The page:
Controversies[edit]

The practice has come under fire from those who feel that the testing is humiliating, socially insensitive, and not entirely accurate or effective. The testing is especially difficult and problematic in the case of people who could be considered intersexual. Genetic differences can allow a person to have a male genetic make-up and female anatomy or body chemistry.

A commentary published in the Journal of the American Medical Association stated,

Gender verification tests are difficult, expensive, and potentially inaccurate. Furthermore, these tests fail to exclude all potential impostors (eg, some 46,XX males), are discriminatory against women with disorders of sexual development, and may have shattering consequences for athletes who 'fail' a test." [6]

The article also states:

"Gender verification has long been criticized by geneticists, endocrinologists, and others in the medical community. One major problem was unfairly excluding women who had a birth defect involving gonads and external genitalia (i.e., male pseudohermaphroditism). ...

A second problem is that only women, not men, were subjected to Gender verification testing. Systematic follow-up was rarely available for athletes "failing" the test, which often was performed under very public circumstances. Follow-up was crucial because the subjects were not male impostors, but intersexed individuals." [6]

Current status[edit]

Sex testing has been done as recently as the Atlanta Olympic games in 1996. A resolution was passed at the 1996 International Olympic Committee (IOC) World Conference on Women and Health "to discontinue the current process of gender verification during the Olympic Games." The International Olympic Committee's board voted to discontinue the practice in June 1999.[7] In individual cases the IOC stills holds on to the right to test on gender.[8]

Newer rules permit transsexual athletes to compete in the Olympics after having completed sex reassignment surgery, being legally recognized as a member of the sex they wish to compete as, and having undergone two years of hormonal therapy (unless they transitioned before puberty).[9] These controversies continued with the 2008 Olympic games in Beijing.[10]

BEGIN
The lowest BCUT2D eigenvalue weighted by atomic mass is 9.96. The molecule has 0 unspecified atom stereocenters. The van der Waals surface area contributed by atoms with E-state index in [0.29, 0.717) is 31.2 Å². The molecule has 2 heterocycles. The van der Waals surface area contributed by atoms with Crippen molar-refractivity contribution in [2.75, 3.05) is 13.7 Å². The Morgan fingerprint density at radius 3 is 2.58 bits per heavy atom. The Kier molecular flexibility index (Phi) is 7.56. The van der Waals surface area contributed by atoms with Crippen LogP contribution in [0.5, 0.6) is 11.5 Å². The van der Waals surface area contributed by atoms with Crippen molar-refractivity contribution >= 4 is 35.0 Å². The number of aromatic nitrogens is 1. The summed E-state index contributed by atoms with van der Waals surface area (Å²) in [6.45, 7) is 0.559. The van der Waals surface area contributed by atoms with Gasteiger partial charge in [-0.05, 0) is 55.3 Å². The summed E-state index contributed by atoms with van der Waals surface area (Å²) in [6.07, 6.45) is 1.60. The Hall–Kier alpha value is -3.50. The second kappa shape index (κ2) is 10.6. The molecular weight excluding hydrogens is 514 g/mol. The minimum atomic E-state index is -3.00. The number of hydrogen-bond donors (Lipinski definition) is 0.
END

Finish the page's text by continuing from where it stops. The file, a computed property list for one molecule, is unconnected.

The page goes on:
The International Association of Athletics Federations ceased sex screening for all athletes in 1992,[11] but retains the option of assessing the sex of a participant should suspicions arise. This was invoked most recently in August 2009 with the mandated testing of South African athlete Caster Semenya.[12]

The Olympic Council of Asia continues the practice.[citation needed]

In June 2012, in advance of the 2012 Summer Olympics, the IOC released IOC Regulations on Female Hyperandrogenism, which addressed cases of female hyperandrogenism. The regulation includes the statement, "Nothing in these Regulations is intended to make any determination of sex. Instead, these Regulations are designed to identify circumstances in which a particular athlete will not be eligible (by reason of hormonal characteristics) to participate in 2012 OG Competitions in the female category. In the event that the athlete has been declared ineligible to compete in the female category, the athlete may be eligible to compete as a male athlete, if the athlete qualifies for the male event of the sport."[13] This policy has been criticized on the grounds that testosterone level is not predictor of athleticism and that the policy does not protect individuals' right to gender self-identification.[14]

Notable incidents[edit]

  • Prior to the advent of sexual verification tests, German athlete Dora Ratjen competed in the 1936 Olympic Games in Berlin and placed fourth in the women's high jump. He later competed and set a world record for the women's high jump at the 1938 European Championships before tests by the German police concluded that he was actually a man who then took the name Heinrich Ratjen.
  • The Dutch sprinter Foekje Dillema was expelled from the 1950 national team after she refused a mandatory sex test in July 1950; later investigations revealed a Y-chromosome in her body cells, and the analysis showed that she probably was a 46,XX/46,XY mosaic female.[15]